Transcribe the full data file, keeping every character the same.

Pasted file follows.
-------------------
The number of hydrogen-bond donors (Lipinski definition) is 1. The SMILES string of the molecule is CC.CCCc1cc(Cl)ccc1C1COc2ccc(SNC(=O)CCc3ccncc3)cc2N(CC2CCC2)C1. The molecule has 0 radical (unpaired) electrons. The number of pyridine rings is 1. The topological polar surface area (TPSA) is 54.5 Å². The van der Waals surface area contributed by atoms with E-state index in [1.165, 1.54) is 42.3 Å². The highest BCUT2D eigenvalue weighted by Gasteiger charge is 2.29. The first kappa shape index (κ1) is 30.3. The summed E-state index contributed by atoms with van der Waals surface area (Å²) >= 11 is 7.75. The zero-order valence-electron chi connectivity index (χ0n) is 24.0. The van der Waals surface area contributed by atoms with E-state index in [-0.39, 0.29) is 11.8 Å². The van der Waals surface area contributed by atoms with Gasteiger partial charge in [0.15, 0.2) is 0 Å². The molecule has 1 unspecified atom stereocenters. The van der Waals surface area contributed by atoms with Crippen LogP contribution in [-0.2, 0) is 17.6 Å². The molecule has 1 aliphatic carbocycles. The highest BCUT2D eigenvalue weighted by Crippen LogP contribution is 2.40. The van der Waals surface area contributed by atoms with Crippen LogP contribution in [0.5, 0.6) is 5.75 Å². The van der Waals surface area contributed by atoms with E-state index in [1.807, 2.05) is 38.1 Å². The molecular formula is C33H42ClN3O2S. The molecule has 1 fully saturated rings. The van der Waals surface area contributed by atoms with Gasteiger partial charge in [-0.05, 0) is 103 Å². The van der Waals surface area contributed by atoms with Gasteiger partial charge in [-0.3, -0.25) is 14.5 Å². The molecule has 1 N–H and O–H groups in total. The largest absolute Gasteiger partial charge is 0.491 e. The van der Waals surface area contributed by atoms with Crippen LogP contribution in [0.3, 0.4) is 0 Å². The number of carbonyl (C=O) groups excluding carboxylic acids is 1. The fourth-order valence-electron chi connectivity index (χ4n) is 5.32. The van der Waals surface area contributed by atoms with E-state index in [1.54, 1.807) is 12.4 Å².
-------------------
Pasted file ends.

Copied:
The number of hydrogen-bond donors (Lipinski definition) is 1. The SMILES string of the molecule is CC.CCCc1cc(Cl)ccc1C1COc2ccc(SNC(=O)CCc3ccncc3)cc2N(CC2CCC2)C1. The molecule has 0 radical (unpaired) electrons. The number of pyridine rings is 1. The topological polar surface area (TPSA) is 54.5 Å². The van der Waals surface area contributed by atoms with E-state index in [1.165, 1.54) is 42.3 Å². The highest BCUT2D eigenvalue weighted by Gasteiger charge is 2.29. The first kappa shape index (κ1) is 30.3. The summed E-state index contributed by atoms with van der Waals surface area (Å²) >= 11 is 7.75. The zero-order valence-electron chi connectivity index (χ0n) is 24.0. The van der Waals surface area contributed by atoms with E-state index in [-0.39, 0.29) is 11.8 Å². The van der Waals surface area contributed by atoms with Gasteiger partial charge in [0.15, 0.2) is 0 Å². The molecule has 1 unspecified atom stereocenters. The van der Waals surface area contributed by atoms with Crippen LogP contribution in [-0.2, 0) is 17.6 Å². The molecule has 1 aliphatic carbocycles. The highest BCUT2D eigenvalue weighted by Crippen LogP contribution is 2.40. The van der Waals surface area contributed by atoms with Crippen LogP contribution in [0.5, 0.6) is 5.75 Å². The van der Waals surface area contributed by atoms with E-state index in [1.807, 2.05) is 38.1 Å². The molecular formula is C33H42ClN3O2S. The molecule has 1 fully saturated rings. The van der Waals surface area contributed by atoms with Gasteiger partial charge in [-0.05, 0) is 103 Å². The van der Waals surface area contributed by atoms with Gasteiger partial charge in [-0.3, -0.25) is 14.5 Å². The molecule has 1 N–H and O–H groups in total. The largest absolute Gasteiger partial charge is 0.491 e. The van der Waals surface area contributed by atoms with Crippen LogP contribution in [0.3, 0.4) is 0 Å². The number of carbonyl (C=O) groups excluding carboxylic acids is 1. The fourth-order valence-electron chi connectivity index (χ4n) is 5.32. The van der Waals surface area contributed by atoms with E-state index in [1.54, 1.807) is 12.4 Å².